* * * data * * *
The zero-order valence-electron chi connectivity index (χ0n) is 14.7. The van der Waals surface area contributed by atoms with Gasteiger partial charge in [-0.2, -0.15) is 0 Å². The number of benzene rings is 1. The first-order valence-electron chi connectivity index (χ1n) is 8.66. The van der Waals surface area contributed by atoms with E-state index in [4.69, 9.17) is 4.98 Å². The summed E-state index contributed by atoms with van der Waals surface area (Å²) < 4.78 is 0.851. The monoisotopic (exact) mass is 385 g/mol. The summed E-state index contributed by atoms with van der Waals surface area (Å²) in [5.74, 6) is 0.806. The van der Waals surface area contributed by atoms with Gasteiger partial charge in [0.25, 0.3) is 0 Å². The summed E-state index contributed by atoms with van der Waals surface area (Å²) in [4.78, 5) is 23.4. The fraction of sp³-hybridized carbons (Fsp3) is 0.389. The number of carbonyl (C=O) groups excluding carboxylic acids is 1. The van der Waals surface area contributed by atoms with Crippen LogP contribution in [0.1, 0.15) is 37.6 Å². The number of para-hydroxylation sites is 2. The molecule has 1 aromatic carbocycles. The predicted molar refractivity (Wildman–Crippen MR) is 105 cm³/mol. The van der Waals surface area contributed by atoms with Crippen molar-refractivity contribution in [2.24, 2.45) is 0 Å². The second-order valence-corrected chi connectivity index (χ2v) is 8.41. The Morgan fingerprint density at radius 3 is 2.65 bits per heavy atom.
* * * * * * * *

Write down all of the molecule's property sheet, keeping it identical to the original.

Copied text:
The zero-order valence-electron chi connectivity index (χ0n) is 14.7. The van der Waals surface area contributed by atoms with Gasteiger partial charge in [-0.2, -0.15) is 0 Å². The number of benzene rings is 1. The first-order valence-electron chi connectivity index (χ1n) is 8.66. The van der Waals surface area contributed by atoms with E-state index in [4.69, 9.17) is 4.98 Å². The summed E-state index contributed by atoms with van der Waals surface area (Å²) < 4.78 is 0.851. The monoisotopic (exact) mass is 385 g/mol. The summed E-state index contributed by atoms with van der Waals surface area (Å²) in [5.74, 6) is 0.806. The van der Waals surface area contributed by atoms with Gasteiger partial charge in [0.25, 0.3) is 0 Å². The summed E-state index contributed by atoms with van der Waals surface area (Å²) in [4.78, 5) is 23.4. The fraction of sp³-hybridized carbons (Fsp3) is 0.389. The number of carbonyl (C=O) groups excluding carboxylic acids is 1. The van der Waals surface area contributed by atoms with Crippen LogP contribution in [0.1, 0.15) is 37.6 Å². The number of para-hydroxylation sites is 2. The molecule has 1 aromatic carbocycles. The predicted molar refractivity (Wildman–Crippen MR) is 105 cm³/mol. The van der Waals surface area contributed by atoms with Crippen molar-refractivity contribution in [2.24, 2.45) is 0 Å². The second-order valence-corrected chi connectivity index (χ2v) is 8.41. The Morgan fingerprint density at radius 3 is 2.65 bits per heavy atom.